Visit the Lost Gardens of Heligan

Probably the highlight of our entire trip, the Lost Gardens of Heligan delighted, inspired and sparked my imagination to its fullest.

These historic gardens are set on 200 acres of land and are truly impressive. Personal highlights for me were the incredible giant structures and the swinging rope bridge which had me feeling like a forgotten character in an Indiana Jones film. Seriously though, the Lost Gardens of Heligan is an absolute must if you’re going anywhere near Cornwall.


Eat a Cornish pasty

Of course you can’t go to Cornwall and not sample a traditional Cornish Pasty! The first one we ate was at The Eden Project where we had to wait a (harder to digest) 40 minutes for it to be served! After that we stuck to the traditional bakeries where pasties and cakes are incredible and seem to (scarily) become a staple part of the holiday diet.


…and Cornish ice cream!


Go to the beach

I had heard good things about the beaches in Cornwall but even so I was pleasantly surprised to find myself on one filled with golden sand, not a pebble in sight!




…and look in rock pools!

I’m not sure why but I have always been fascinated with rock pools and peering in them to see what strange creatures dwell there. Even now at the old age of 27 I still want to stick my nose in them and see what I can find. I definitely spent more time than is probably acceptable just walking from rock pool to rock pool. I had hoped to see a Starfish but unfortunately that was not to be. I did see a lot of other interesting things though!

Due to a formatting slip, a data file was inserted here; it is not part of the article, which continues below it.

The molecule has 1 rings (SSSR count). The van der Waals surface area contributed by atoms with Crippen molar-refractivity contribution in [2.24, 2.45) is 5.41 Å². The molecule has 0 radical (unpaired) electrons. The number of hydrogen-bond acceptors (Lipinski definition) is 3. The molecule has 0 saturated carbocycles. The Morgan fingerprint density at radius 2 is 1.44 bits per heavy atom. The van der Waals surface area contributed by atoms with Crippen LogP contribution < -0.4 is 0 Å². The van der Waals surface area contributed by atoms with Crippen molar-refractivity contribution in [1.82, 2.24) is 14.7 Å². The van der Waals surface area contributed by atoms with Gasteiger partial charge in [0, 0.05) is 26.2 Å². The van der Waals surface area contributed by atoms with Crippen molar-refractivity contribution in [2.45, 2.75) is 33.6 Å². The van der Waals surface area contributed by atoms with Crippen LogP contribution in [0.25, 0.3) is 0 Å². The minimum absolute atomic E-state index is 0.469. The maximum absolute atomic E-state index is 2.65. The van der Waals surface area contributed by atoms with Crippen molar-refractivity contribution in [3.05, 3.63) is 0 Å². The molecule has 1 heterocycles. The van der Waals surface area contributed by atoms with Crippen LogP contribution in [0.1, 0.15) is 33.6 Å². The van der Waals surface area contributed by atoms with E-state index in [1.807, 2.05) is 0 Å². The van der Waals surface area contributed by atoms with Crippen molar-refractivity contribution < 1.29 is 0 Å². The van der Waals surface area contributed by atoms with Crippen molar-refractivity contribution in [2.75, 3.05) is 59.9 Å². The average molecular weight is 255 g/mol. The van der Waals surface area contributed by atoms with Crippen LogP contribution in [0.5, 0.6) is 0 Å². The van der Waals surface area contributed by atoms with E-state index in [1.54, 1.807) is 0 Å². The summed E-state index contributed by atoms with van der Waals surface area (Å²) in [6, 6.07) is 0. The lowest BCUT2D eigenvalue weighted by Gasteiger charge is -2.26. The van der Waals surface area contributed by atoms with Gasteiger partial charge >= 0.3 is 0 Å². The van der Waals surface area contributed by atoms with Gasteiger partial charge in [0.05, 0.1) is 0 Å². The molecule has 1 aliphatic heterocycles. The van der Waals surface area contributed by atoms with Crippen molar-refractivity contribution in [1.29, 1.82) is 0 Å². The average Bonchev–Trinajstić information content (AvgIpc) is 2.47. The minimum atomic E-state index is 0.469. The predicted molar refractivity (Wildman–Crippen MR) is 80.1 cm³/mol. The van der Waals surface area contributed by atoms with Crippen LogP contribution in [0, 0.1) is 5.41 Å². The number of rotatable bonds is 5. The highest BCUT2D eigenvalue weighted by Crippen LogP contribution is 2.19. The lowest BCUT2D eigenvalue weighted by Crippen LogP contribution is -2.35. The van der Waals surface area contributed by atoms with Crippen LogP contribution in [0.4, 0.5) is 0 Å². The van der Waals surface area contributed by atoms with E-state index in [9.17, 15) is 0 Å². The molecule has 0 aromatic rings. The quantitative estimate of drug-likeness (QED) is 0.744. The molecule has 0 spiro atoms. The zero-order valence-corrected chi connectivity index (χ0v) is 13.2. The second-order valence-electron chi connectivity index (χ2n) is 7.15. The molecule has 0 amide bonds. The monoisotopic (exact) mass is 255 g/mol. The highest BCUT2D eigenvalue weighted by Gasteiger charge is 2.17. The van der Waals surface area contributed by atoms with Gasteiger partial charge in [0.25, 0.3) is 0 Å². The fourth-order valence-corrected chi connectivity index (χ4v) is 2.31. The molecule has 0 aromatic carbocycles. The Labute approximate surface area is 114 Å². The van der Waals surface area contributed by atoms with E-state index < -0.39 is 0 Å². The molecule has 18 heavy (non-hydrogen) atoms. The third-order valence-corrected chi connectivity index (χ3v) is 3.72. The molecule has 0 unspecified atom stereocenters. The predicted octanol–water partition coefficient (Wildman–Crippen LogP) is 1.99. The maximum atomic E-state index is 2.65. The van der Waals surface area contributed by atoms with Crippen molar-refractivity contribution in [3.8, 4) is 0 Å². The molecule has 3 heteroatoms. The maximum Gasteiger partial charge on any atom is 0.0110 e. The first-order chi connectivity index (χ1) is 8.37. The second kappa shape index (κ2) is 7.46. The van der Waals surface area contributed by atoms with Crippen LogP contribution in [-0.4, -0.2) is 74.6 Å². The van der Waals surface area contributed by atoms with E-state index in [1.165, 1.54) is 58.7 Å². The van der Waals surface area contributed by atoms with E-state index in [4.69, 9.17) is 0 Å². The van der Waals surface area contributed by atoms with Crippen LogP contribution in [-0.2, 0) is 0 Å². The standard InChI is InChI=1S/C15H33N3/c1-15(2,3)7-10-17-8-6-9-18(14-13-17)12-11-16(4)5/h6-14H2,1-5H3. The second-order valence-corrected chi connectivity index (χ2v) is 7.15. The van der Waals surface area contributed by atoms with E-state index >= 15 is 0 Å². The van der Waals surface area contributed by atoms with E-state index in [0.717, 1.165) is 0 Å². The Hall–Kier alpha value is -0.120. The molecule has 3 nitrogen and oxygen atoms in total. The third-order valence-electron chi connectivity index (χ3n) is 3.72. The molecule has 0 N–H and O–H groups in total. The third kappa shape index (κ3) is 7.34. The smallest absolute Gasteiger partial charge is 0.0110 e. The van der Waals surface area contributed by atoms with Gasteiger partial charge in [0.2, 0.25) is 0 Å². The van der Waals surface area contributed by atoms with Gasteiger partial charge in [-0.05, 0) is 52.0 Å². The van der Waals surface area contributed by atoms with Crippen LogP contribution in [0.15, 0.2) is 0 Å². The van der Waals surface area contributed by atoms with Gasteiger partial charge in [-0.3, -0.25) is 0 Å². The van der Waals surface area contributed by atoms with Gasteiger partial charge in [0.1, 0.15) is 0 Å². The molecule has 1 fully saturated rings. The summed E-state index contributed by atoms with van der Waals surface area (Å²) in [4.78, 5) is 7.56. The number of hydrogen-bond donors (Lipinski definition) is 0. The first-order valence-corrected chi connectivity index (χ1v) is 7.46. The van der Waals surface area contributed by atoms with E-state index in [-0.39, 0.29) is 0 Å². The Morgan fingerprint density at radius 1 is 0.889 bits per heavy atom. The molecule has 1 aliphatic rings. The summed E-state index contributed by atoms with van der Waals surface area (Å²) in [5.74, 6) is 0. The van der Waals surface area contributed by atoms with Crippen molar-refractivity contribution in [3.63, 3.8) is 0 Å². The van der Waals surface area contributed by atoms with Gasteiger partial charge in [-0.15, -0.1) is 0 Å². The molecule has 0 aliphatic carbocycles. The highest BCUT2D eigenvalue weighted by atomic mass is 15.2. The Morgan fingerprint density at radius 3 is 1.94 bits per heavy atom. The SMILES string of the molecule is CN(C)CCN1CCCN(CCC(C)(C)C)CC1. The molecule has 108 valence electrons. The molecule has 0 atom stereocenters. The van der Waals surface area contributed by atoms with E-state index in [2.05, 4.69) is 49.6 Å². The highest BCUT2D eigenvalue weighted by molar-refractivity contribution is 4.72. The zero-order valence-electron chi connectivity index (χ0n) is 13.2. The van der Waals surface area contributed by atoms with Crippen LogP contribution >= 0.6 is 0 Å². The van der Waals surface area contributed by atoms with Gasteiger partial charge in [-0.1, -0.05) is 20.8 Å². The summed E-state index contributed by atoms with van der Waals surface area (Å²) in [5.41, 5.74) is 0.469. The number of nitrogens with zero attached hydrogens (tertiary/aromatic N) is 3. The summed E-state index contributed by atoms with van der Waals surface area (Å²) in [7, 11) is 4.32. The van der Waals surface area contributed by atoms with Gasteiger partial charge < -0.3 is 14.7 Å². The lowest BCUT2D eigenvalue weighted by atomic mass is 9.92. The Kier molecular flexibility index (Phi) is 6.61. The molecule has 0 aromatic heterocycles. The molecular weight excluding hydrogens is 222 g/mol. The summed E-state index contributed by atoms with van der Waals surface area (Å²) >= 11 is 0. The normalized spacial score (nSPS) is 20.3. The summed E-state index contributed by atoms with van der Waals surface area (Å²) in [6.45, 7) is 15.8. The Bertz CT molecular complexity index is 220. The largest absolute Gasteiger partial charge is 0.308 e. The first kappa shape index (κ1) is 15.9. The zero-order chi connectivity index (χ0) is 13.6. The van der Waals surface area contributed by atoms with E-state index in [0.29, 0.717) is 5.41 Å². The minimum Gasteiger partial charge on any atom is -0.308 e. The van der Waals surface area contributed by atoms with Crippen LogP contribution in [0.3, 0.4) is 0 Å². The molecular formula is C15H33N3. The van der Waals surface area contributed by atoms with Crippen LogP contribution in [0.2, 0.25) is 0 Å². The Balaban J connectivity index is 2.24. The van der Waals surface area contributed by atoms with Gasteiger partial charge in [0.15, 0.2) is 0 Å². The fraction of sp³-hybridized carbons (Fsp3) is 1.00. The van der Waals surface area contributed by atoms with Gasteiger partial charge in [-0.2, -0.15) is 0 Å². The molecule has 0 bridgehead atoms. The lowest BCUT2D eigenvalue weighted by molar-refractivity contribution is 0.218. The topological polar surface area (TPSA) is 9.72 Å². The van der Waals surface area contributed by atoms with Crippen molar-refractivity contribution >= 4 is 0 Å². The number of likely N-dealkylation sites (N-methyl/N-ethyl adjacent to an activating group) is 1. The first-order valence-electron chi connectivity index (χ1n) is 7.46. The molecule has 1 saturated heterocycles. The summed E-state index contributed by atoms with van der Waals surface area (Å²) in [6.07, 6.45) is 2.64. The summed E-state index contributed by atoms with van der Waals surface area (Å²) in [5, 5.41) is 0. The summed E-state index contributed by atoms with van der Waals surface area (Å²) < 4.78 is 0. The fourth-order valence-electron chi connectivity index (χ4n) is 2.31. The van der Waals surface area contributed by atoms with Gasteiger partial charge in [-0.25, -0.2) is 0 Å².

Visit fishing villages

We really wanted to explore the fishing villages/villages of Cornwall and get a taste of what life is like on the coast. I think we actually did pretty well as on this trip we managed to see Port Isaac, Padstow, Fowey, Perranporth and Newquay! (Not bad for a Monday-Friday.)

Port Isaac is famously known as being the location for the TV program Doc Martin (although I didn’t personally know this when we went there.) Funnily enough when we visited they where filming a scene for this show and, as we rounded the corner Martin Clunes was just standing there which was pretty surreal. We were ushered to the side whilst filming commenced. Coincidentally Port Isaac is very picturesque.

In Padstow we ate the nicest fish and chips I have ever tasted and managed to locate a lucky pixie for my mum. In Fowey we ate hot pasties from the bakery and shopped in the independent little shops selling quirky mugs and bits and bobs.

It seems to me as if Cornwall is just one gigantic hill! Every village was treacherously steep to climb and certainly a workout for the calves.








All in all Cornwall is a beautiful part of the world and I throughly enjoyed our little holiday there. I would definitely go back!